Toward a Second Ivoirien MiracleBy Christine Lagarde
Managing Director, International Monetary Fund
National Assembly, Abidjan, January 7, 2013
As prepared for delivery
Honorable Mr. Speaker,
Honorable Prime Minister, Minister of Economy and Finance,
Honorable Members of the National Assembly,
Honorable Ambassadors and Representatives of International Organizations,
Honorable Justice of the Supreme Court and President of the Economic and Social Council
The President of the Truth, Dialogue, and Reconciliation Commission
Ladies and gentlemen,
It is a great honor to address this assembly—a core institution of democracy, an institution that embodies the hopes and aspirations of the Ivoirien people.
Let me first of all convey to each and every one of you my best wishes for a happy New Year. Through you, the representatives of the people, I extend my wishes to the entire Ivoirien population.
But I also want to express my deep condolences for the tragic loss of life that took place here in Abidjan during the New Year’s celebrations. What should have been an occasion of great joy instead became an occasion of deep sorrow. May the families find peace and comfort over time.
This morning, I want to talk about a brighter topic: hope.
Hope for Africa. Hope for Côte d’Ivoire. Hope for a bright future for the people of this country and this continent.
As you know too well, Africa has been held back for far too long—by weak institutions that failed to serve the people, by recurring conflict that made sustained and durable development elusive, by outmoded economic structures that barred the door of opportunity to millions.
But today, the winds blow differently. Change is coming. Over the past decade, Africa has been the world’s second-fastest-growing region, after emerging Asia. In some cases, the African lions even outpaced the Asian tigers in their first two decades. And in less than 30 years, Africa will have a labor force of more than a billion people. Africa has demographic destiny on its side.
Today, the time has come to turn the curse of history into the blessing of destiny.
I believe Côte d’Ivoire can be in the vanguard of change. After all, you have done it before. The Ivoirien economic miracle was once the toast of Africa, the boast of the developing world.
The time has come for a second Ivoirien miracle. You have passed through the squalls of civil war—moving from conflict and fragmentation to unity and reconciliation. And now, under the leadership of President Ouattara, you are striving to become an emerging market economy within the next decade.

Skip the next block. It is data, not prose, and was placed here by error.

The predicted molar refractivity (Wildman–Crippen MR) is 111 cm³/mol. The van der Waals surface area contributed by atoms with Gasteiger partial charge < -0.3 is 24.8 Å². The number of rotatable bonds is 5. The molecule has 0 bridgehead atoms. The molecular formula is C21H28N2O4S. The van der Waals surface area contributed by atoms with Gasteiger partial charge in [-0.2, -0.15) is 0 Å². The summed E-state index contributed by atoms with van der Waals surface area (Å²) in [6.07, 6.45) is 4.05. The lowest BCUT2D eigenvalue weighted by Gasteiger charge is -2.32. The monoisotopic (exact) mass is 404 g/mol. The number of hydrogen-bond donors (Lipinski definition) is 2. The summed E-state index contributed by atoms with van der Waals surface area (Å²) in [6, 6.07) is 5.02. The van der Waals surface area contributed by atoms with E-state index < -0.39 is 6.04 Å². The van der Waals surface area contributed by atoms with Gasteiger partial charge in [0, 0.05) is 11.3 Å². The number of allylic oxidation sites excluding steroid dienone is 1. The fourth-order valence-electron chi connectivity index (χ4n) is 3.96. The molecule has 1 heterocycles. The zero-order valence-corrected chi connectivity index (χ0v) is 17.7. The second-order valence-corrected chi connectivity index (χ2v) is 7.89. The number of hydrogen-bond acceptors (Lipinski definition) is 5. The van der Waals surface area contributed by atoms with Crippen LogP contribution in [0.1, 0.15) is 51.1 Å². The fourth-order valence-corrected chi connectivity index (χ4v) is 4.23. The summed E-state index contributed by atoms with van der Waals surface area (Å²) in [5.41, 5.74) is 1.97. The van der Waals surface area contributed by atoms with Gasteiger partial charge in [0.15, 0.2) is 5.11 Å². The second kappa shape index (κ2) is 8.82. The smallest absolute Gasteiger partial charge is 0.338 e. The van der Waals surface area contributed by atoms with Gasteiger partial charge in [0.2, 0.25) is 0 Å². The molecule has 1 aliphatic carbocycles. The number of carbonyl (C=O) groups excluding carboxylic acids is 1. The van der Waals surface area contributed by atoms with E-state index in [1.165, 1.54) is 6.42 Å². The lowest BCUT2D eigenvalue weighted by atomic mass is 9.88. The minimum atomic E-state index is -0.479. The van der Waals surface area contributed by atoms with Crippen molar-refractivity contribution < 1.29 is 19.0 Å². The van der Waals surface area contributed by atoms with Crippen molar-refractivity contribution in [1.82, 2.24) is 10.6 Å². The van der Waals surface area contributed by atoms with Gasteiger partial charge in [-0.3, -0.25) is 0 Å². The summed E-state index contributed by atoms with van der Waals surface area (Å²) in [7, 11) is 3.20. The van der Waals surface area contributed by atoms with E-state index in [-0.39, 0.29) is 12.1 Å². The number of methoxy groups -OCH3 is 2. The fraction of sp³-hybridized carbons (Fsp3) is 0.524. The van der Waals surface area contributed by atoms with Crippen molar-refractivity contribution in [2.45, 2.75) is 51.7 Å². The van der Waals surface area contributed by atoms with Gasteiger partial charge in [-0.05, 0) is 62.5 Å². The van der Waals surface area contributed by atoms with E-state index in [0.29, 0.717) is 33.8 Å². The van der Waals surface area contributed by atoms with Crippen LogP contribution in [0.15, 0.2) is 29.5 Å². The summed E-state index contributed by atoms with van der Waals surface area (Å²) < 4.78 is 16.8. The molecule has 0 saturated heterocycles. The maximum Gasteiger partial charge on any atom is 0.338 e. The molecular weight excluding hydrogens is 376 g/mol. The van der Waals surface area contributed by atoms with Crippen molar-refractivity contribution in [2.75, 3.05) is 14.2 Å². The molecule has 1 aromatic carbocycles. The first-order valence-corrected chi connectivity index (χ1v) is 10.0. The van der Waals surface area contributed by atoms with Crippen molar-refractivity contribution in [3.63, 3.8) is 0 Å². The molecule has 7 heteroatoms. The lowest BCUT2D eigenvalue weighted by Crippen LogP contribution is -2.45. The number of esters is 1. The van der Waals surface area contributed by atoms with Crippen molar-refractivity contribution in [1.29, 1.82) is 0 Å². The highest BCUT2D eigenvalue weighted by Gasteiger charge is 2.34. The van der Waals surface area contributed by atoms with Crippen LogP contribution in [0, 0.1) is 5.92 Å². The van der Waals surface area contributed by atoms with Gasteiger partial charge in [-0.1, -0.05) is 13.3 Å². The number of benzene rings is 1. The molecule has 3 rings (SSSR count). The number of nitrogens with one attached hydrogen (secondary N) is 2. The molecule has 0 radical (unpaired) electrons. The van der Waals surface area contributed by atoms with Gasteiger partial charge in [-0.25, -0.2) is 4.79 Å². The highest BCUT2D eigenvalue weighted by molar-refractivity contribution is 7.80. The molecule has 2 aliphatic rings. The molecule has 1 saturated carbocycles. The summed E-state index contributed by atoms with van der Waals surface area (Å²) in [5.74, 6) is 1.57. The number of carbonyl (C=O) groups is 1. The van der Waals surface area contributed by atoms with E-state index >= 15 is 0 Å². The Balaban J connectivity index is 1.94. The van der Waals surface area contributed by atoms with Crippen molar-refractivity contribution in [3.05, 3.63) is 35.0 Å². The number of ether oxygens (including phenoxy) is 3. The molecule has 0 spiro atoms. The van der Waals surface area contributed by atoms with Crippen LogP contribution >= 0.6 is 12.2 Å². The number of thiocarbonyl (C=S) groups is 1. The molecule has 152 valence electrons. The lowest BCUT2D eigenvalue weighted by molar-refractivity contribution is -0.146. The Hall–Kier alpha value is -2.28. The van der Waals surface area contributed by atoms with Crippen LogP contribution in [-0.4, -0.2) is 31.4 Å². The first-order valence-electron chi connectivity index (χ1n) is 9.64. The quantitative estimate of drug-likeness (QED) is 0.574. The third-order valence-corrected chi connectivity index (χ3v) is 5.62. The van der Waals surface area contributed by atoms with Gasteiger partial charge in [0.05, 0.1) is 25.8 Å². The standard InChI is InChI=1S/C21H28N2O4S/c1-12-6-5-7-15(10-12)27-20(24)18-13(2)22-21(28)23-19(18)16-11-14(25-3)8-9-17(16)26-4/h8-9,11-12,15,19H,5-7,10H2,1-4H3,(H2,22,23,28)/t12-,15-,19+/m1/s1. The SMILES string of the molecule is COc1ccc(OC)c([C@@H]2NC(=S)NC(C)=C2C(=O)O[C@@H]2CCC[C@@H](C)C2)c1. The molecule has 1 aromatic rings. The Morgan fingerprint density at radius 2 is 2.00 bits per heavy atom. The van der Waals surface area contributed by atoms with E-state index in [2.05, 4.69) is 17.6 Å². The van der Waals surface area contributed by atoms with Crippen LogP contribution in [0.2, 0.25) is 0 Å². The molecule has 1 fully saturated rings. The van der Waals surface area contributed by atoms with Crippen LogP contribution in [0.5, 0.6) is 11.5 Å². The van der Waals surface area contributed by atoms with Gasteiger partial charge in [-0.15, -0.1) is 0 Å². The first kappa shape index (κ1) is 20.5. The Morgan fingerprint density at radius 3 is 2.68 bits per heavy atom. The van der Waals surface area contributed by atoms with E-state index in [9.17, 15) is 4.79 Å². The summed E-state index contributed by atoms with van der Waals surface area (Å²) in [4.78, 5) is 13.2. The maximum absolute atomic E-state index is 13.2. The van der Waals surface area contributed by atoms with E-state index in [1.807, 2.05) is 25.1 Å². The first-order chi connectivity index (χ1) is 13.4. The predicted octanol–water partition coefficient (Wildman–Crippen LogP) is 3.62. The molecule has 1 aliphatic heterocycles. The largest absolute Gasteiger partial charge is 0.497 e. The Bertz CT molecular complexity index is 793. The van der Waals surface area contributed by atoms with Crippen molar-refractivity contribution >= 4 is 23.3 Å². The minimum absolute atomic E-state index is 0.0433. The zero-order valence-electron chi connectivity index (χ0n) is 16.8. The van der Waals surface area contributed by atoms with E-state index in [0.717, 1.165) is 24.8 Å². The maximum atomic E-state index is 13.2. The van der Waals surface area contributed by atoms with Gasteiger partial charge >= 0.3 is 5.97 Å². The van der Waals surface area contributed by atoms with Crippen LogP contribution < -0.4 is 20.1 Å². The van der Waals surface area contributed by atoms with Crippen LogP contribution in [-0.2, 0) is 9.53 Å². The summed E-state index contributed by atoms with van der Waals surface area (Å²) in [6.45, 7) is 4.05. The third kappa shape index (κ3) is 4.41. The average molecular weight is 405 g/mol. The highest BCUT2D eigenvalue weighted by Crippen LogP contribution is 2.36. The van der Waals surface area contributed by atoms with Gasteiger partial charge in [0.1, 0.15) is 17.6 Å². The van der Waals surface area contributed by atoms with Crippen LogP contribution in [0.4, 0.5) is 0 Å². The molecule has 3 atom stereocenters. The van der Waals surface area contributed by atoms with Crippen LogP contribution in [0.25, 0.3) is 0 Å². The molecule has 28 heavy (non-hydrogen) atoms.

With that in mind, let me talk about three things this morning:
1. Global economic developments and the destiny of Africa in the global economy.
2. Why Côte d’Ivoire can be at the vanguard of African success.
3. What Côte d’Ivoire needs to do to fulfill its destiny.
1. Global economic developments and the destiny of Africa in the global economy
Let me begin with global economic developments. We expect the global recovery to continue next year, but it remains weak and subject to great uncertainty. There are some signs that growth may be stabilizing, but global activity seems stuck in low gear.
People in this region are worried, and rightly so. All eyes are on the advanced economies right now, especially in the Euro Area and the United States.
The good news is that Africa is still in a relatively good place. Economic growth in sub-Saharan Africa is expected at around 5¼ percent in the coming year.
I am deeply impressed by the resilience of Africa—resilience in the face of the worst global economic turmoil since the Great Depression. We saw this right from the start, in 2008 and 2009.
African countries stayed strong because they had built strong foundations in the years leading up to the crisis. Since 2000, debt levels in the region fell from over 100 percent to under 40 percent of GDP, foreign exchange reserves more than doubled, and inflation halved. Comprehensive debt relief, including from the IMF, played an important role.
It also helped that growth in emerging markets held up, especially since nontraditional partners now account for half of sub-Saharan African exports and 60 percent of imports. China is now the region’s single largest trading partner.
Because of these developments, the storm was not as damaging as it might have been. Two-thirds of countries in the region were able to pursue expansionary policies during the crisis—letting deficits expand instead of slamming hard on the brakes. Two-thirds of countries were able to increase real spending on health and education, protecting the most vulnerable people.
But continued global uncertainty will also threaten Africa. The links are simply too strong. IMF research bears this out—a sustained global slowdown of 2 percentage points of GDP would reduce growth in sub-Saharan Africa by about 1¼ percentage points a year.
This comes on top of a variety of homegrown fragilities. Especially as global warming advances, the specter of drought and associated food shortages continues to raise its ugly head. This will disrupt growth and economic stability; but even worse, it will endanger livelihoods and even lives.
Security is also too fragile in too many countries, especially here in West Africa. Without the promise of peace, people will not have the courage to invest in their own futures. Conflict wreaks widespread economic havoc—not only in the country in question, but across neighboring countries too. It is the true enemy of development.
So it is imperative that Africa stays on the right path. In the first place, this means the right decisions must be taken in places thousands of miles away—in Europe and in the United States.
But Africa is not just a passive player in a global economic game. It must seize the initiative to create its own future—by taking the right decisions and sticking to them.
On his last visit to Africa as an IMF Deputy Managing Director, back in 1999, President Ouattara recognized this. He talked about a new light shining across the continent: “the light of hope and new opportunities…the light of lessons learned and wisdom gained…the light of courage to take the tough decisions”. How prophetic he proved to be.